Both experienced and novice dancers will debut their semester’s work this weekend at the annual December Dance Concert. Featuring a wide variety of repertory styles, the concert will also showcase the abstract work of visiting artist Lily Bo Shapiro ’12. 

Senior Lecturer in Dance Performance Gwyneth Jones hopes that students will come to see their peers perform and recognize that the dance department includes dancers of all levels.

“I think that’s a pretty terrific thing to realize,” she said.

According to Nick Walker ’16, a dancer in the Modern II: Repertory and Performance class, energy between movements can differ, even within a single piece. He is dancing in a four-movement piece with five other dancers.

“The first and the third [movements] are just slower, more thoughtful, and then the second and fourth are a little more energetic,” he said.

Walker has taken three dance classes at Bowdoin and noted that his performance this year features the individual dancers’ creations more prominently than in the past. He and his peers were able to choreograph much of the routine.

Lucia Gagliardone ’20, also a dancer in Modern II, will make her dance debut this weekend. She said she thinks the dance, which involves partner and group work, offers the audience a different perspective of dance and interaction.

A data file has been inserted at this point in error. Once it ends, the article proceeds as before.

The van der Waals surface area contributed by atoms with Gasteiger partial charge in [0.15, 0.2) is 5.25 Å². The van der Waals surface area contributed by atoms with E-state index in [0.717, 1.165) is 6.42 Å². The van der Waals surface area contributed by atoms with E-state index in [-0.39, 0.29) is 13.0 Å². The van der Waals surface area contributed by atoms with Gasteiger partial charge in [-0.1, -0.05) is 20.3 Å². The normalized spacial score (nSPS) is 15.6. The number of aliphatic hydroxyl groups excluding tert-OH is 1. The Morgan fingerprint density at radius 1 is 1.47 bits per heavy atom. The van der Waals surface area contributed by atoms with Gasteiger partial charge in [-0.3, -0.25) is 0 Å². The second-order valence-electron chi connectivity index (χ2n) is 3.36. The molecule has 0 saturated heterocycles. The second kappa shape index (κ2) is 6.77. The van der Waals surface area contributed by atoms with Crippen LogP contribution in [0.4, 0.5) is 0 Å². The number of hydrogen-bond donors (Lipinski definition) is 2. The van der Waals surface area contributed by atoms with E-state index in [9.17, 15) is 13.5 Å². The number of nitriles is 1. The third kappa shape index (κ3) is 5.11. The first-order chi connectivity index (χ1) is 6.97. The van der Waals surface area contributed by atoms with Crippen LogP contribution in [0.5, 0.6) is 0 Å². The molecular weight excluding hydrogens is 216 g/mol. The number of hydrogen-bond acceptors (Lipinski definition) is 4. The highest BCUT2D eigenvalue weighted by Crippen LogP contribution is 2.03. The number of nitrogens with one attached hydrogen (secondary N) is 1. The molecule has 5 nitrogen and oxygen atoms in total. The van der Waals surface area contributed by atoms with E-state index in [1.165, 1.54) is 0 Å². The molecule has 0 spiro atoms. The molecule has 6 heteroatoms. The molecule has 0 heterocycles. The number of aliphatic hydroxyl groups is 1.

“Movement in an ensemble is really about trusting each other and working together,” she said, “There’s not a hierarchy. It’s all about the ensemble.”

“I do think that it’s an art form that is often taken for granted. I hope more people will start to love it too by seeing it,” Gagliardone said. 

Students will share the stage with Shapiro, whose visit comes as part of an ongoing effort by the dance department to bring alumni to campus to perform for and connect with the students. 

“[It’s a nice way] for students to see that alums are dancing outside of Bowdoin,” said Jones, who also produced this year’s concert. “And I think when you have exposure that’s also more personal—like they’re going to get to work with her—I think it’s … something you’ll remember for much longer.”

“It feels really good to come back to Bowdoin with a purpose or with a job: to be teaching, to be performing, to come back and have a really specific engagement with students and faculty and community,” Shapiro said.

Shapiro said that alumni and other guest artists can demonstrate the opportunities and possibilities that dance can open up to students.

“There are ways that dance or performance or art making can continue in one’s life or as a career, as a life practice,” she said.

The other three pieces in the concert come from the Making Dances class and the Modern I and Modern II: Repertory and Performance classes. Two of these classes, Making Dances and Modern I, are introductory-level, and their performances feature students who may have never danced before an audience.

Shapiro also encouraged students to participate in and attend live performances on campus.

“It’s important for the students to have opportunities to perform,” she said. “It’s also important for folks to go see live performance … It’s ritualistic, it’s religious, it’s spiritual, it’s community oriented, and I really do think that live performance can change lives.